Kentucky Remains Top Ten State in the Nation for Health Coverage
Louisville, KY – New health insurance data released today by the U.S. Census Bureau revealed that the percent of people with health insurance (of all ages) in Kentucky increased from 85.7 percent in 2013 to 94.6 percent in 2017. Kentucky continues to have the 8th highest rate among states of people with health insurance. The one-year estimates from the American Community Survey revealed that 96.2 percent of Kentucky children under 19 had health insurance in 2017, compared with 93.6 percent in 2013. This represents tens of thousands of additional Kentucky children having health coverage.
“As child advocates, we are glad to see continued progress in health coverage for all Kentuckians. Having health insurance means children are able to visit the doctor and the dentist to get the care they need to stay healthy. It means parents can take care of their health needs, so they can stay healthy and provide for their family. And, we know there is an undeniable link between parent’s coverage and their child’s coverage. As more parents receive coverage and care, so will their kids,” said Dr. Terry Brooks, executive director of Kentucky Youth Advocates.
Earlier this year, Congress prioritized children’s health by approving a full funding extension of the Children’s Health Insurance Program (CHIP) for ten years. Kentucky’s version of the program, KCHIP, has been a critical factor in lowering the number of uninsured children by providing affordable health insurance for children with working parents who are struggling to make ends meet.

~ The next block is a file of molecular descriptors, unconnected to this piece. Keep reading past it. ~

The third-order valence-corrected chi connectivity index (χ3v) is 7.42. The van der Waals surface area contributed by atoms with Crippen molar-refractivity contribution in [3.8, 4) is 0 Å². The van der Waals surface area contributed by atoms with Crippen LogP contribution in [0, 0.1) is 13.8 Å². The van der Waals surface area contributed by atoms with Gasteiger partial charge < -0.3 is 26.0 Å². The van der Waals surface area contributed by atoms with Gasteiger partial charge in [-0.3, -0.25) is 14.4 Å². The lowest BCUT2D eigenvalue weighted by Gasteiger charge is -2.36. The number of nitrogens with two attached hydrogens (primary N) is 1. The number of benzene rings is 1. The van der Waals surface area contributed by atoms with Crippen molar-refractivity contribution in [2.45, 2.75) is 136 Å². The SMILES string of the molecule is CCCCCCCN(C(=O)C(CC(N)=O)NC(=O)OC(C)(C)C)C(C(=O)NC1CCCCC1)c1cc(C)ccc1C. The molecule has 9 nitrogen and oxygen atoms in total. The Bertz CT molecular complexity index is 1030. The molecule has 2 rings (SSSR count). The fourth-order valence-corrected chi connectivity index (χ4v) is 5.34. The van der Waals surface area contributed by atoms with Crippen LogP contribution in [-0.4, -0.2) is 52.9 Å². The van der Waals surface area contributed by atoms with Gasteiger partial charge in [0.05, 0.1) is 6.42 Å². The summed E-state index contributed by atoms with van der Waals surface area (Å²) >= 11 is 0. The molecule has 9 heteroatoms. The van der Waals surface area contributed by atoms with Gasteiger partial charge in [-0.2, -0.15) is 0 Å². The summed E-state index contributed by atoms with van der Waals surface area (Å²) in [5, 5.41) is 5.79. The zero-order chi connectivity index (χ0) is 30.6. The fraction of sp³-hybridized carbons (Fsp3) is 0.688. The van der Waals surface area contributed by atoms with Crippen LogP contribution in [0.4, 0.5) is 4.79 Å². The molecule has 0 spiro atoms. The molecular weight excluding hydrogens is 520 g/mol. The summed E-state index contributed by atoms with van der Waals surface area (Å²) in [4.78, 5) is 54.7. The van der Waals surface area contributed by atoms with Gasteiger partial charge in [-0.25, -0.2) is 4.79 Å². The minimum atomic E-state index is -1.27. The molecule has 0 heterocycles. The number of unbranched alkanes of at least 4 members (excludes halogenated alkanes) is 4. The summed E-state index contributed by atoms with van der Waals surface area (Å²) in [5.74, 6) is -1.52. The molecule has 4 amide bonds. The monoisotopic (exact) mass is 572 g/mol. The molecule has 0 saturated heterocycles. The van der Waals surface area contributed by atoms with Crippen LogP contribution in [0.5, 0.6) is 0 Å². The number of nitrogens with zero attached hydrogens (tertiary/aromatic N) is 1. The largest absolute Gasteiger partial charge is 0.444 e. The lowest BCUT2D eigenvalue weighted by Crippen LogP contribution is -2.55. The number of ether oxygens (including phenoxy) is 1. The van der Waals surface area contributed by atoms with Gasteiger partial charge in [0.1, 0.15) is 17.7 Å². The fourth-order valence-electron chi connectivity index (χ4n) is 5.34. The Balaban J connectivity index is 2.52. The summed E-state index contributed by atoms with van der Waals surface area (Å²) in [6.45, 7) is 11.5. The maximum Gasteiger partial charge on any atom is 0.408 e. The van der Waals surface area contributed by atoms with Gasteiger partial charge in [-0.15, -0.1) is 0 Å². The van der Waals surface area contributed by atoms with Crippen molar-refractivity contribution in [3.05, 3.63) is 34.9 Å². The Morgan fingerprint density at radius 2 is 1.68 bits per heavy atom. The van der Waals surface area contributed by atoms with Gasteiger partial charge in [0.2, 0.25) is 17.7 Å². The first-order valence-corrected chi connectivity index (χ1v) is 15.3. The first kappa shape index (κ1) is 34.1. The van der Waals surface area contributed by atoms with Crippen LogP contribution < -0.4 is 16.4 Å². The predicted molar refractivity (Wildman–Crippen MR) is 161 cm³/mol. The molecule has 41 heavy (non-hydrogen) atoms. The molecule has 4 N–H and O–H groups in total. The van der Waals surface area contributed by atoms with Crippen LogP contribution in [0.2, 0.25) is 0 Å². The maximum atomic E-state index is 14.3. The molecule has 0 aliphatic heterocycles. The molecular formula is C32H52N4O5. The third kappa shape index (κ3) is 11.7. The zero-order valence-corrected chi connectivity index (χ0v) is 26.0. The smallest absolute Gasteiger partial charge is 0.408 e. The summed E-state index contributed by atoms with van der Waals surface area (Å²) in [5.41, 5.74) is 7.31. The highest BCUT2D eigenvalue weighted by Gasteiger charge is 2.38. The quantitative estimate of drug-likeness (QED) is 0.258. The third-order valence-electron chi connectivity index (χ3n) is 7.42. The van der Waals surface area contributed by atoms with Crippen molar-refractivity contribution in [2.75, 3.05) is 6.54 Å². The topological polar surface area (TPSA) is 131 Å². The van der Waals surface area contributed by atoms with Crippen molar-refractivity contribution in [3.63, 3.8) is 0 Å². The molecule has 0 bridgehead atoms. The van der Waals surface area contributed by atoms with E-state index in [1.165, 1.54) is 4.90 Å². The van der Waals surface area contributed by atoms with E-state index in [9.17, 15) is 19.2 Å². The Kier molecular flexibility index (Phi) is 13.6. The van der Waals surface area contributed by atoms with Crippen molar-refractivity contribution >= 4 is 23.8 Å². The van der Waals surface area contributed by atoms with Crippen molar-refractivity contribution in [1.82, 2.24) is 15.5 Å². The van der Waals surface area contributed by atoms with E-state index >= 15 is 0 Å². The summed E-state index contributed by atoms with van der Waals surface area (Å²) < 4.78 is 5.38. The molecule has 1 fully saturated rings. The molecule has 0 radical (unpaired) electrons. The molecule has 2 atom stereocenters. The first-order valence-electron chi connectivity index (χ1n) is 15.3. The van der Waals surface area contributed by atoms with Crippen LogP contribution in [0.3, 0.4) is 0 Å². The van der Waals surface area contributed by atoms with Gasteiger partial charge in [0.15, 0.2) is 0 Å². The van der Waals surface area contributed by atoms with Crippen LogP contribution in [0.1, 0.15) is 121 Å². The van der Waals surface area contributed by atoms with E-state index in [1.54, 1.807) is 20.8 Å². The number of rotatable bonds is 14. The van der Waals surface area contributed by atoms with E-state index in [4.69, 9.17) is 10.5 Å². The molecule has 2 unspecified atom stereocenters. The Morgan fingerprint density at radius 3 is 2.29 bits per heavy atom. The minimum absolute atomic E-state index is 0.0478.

“CHIP is a strong example of a bipartisan policy that has been effective at delivering quality health insurance to children in the way states see fit. Members of Congress from both sides of the aisle supported CHIP because if works for kids,” said Dr. Brooks.
The new data also shows that health insurance coverage for those under age 65, which includes both children and adults, increased from 83.4 percent in 2013 to 93.7 percent in 2017. Kentucky’s 2017 estimate for health insurance coverage of people under age 65 is also better than the national estimate of 89.8 percent.
On the state level, the Bevin Administration continues to seek approval of its 1115 Medicaid Waiver to make changes to Kentucky’s Medicaid program after the federal court ruling to halt implementation on July 1, 2018. The proposal, known as Kentucky HEALTH, protects children, pregnant women, and former foster youth up to age 26 from the potential negative impacts of premiums, reduced benefit packages, and lockout periods. Because parents’ health coverage is vitally important to children’s health coverage, the Medicaid program must be simple for families to understand, participate in, and utilize. That will help Kentucky maintain these gains in health coverage and ensure parents can improve health outcomes for themselves and their children.
“As the administration continues negotiations around the Medicaid Waiver, minimizing barriers to coverage must remain a vital component to ensuring children do not lose their coverage, even if children are exempt from changes,” said Dr. Brooks.
“In an environment where health policy is so partisan, our state and federal leaders continue to prioritize health coverage for children. And Kentucky has made obvious strides over the years in getting more families covered. We can’t afford to slow down that progress because healthy kids and families means a healthier, more prosperous Kentucky,” added Dr. Brooks.
Kentucky Youth Advocates believes all children deserve to be safe, healthy, and secure. As THE independent voice for Kentucky’s children, we work to ensure policymakers create investments and policies that are good for children. Learn more at kyyouth.org.
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